. The Hebrew people had the fin. gular advantage of having God particularly for their monarch, and for their legislator. It was from God himself that this nation had received its laws. In a word, it was the Supreme Being who condescended to prescribe the ceremonies of the worship that he would have paid him by the Ifraelites. We ought therefore to make no comparifon between the laws of this people, laws dictated by wisdom itself, and thofe that could be observed by other nations. The precepts of the decalogue alone, contain mo sublime truths, and maxims more essentially promotive of the good of mankind, than all the profane writings of antiquity could afford. The more we meditate on the laws of Moses, the more we shall perceive their wisdom, and inspiration; that infallible sign of the Divinity which fails all human works, in which, when we examine criti.

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cally, we always find great defecs : besides, the laws of Moses alone have the inestimable advantage, never to have undergone any of the revolutions common to all human laws, which have always demanded frequent amendments ; sometimes changes; sometimes additions; sometimes the retrenching of superfluities. There has been nothing changed, nothing added, nothing retrenched from the laws of Moses; a singular example, and so much the more striking, as they have preserved their purity for above 3000 years. If Moses had not been the minister of God, he could not, whatever genius we may suppose him to have had, from himfelf have drawn laws which received all their perfection the instant of their formation : laws which provided against every thing that could happen in the fucceffion of ages, leaving no neceffity for change, or even for modification. That is what no legislator has ever done, and what Moses him. self could not have done, had he writ simply as a man, and had he not been inspired by the Supreme Being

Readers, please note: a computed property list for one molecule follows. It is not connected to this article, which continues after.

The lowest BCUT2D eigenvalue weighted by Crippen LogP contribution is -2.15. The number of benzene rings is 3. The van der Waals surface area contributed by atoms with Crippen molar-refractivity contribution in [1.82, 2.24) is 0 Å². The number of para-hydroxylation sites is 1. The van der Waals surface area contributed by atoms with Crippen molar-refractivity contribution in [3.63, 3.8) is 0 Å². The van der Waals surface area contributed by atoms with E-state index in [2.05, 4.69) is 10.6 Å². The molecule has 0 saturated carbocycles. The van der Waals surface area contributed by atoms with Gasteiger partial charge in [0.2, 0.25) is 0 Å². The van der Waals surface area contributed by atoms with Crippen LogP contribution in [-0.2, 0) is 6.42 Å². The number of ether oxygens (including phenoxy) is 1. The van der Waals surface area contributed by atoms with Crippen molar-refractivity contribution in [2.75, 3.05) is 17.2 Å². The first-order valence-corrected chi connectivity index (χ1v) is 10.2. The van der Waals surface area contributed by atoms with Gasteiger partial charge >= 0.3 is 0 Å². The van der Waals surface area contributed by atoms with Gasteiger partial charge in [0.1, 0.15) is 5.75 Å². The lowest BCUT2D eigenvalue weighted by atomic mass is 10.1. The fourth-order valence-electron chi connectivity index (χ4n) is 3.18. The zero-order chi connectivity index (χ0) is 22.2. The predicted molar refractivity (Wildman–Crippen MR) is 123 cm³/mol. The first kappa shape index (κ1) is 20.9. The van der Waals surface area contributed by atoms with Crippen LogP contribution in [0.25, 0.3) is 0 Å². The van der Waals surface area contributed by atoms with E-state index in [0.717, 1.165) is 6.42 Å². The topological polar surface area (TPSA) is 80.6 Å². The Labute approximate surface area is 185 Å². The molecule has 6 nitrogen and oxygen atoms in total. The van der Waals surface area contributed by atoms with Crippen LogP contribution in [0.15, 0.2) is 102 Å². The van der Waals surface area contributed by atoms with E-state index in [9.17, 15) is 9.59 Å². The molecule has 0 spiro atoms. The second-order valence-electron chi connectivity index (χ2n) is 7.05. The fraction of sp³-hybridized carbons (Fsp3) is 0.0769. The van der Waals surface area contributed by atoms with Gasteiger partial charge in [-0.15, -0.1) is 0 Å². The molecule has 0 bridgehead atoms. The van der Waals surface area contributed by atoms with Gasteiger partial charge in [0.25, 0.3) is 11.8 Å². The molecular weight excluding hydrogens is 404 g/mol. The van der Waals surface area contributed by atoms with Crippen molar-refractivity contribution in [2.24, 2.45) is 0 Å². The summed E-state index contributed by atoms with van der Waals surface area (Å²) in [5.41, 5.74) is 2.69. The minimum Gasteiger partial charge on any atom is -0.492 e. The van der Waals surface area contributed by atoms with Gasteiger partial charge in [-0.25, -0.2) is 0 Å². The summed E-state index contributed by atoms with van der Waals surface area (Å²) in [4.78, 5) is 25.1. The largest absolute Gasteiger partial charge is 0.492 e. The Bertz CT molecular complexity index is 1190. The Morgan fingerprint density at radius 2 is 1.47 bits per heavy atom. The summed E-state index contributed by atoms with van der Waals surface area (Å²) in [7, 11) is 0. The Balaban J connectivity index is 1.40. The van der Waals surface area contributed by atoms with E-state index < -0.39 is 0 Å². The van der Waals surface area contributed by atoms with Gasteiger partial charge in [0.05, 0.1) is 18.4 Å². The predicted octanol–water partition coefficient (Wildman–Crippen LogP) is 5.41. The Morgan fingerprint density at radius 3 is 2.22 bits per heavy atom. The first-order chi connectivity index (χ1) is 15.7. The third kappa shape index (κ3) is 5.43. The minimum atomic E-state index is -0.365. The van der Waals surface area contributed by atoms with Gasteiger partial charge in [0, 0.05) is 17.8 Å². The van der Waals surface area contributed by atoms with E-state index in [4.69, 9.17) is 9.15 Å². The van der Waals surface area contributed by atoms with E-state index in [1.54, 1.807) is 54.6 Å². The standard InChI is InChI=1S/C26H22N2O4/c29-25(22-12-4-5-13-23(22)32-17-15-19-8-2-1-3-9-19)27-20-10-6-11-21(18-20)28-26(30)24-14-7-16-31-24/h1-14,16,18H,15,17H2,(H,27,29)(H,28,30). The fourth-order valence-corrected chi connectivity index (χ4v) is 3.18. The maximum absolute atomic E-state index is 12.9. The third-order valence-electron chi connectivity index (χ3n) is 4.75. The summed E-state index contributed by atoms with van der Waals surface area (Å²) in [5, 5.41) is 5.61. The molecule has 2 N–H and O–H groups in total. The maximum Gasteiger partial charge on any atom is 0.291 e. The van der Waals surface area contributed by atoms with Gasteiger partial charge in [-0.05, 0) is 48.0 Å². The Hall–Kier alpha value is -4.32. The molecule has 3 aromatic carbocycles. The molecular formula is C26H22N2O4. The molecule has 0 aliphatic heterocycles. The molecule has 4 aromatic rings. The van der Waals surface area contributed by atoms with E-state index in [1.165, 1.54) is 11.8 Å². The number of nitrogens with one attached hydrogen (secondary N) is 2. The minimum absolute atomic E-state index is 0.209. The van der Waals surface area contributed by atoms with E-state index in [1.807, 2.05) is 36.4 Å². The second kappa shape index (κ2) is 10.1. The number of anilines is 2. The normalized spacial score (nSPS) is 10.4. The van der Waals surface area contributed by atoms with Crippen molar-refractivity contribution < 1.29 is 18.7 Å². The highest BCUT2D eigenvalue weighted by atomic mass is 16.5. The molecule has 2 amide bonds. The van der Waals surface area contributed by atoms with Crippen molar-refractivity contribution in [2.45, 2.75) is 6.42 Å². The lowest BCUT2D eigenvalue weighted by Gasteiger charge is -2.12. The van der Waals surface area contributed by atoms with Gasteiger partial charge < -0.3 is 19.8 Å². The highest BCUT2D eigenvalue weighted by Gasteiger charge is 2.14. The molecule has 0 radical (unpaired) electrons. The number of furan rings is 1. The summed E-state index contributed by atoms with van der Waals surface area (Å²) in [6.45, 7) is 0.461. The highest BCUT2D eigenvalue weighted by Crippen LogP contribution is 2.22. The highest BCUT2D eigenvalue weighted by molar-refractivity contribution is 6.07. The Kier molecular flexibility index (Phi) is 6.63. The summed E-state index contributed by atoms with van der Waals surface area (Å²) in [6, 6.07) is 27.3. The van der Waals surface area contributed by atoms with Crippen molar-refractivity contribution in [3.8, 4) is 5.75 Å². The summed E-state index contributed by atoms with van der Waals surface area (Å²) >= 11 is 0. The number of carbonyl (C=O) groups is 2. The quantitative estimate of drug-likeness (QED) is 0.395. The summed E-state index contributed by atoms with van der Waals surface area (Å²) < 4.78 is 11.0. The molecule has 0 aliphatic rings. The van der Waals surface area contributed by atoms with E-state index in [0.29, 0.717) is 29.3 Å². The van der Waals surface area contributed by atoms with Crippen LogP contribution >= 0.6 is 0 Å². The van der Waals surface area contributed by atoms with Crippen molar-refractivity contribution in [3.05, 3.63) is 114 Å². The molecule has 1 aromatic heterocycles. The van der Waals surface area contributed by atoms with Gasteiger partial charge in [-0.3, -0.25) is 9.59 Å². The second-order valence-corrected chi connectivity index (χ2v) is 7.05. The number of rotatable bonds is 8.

I fhall observe further, that the alliance made in the desert between God and the Israelites, may be looked upon as a model of the forms they used to observe in con. tracting these sorts of engagements.

Of all the ceremonies anciently used in folemn alliances, the effusion of blood appears to have been the most important, and the most universal. St Paul says, “ For when Mo“ ses had spoken every precept to all the people according « to the law, he took the blood of calves and of goats, with water, and scarlet wool, and hyssop, and sprinkled “ both the book and all the people, saying, This is the « blood of the testament which God hath injoined unto

you'.

Profane history affords us as plain a proof of this ancient custom, which regarded the shedding of blood, as the seal of all the covenants they contracted. Herodotus, speaking of a treaty of peace concluded between the Medes and the

+ Voy. Jaquelot. dissertation 3. sur l'existence de Dieu, chap. 4. 7. 8. 9. et traité de la verité et de l'inspiration des livres facrés, t. 1. chap. 8. { Heb. chap. 9. ver. 19. Voy. le P. Calmet, loco cit. et t. 2. p. 52. et 223.

Lydians,

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Lydians, by Cyaxárus and by Aliattes, observes, that with these people, besides the other ceremonies common to them and the Greeks, the contracting parties used to make incisions on the arms, and mutually to fuck the blood that ran from them.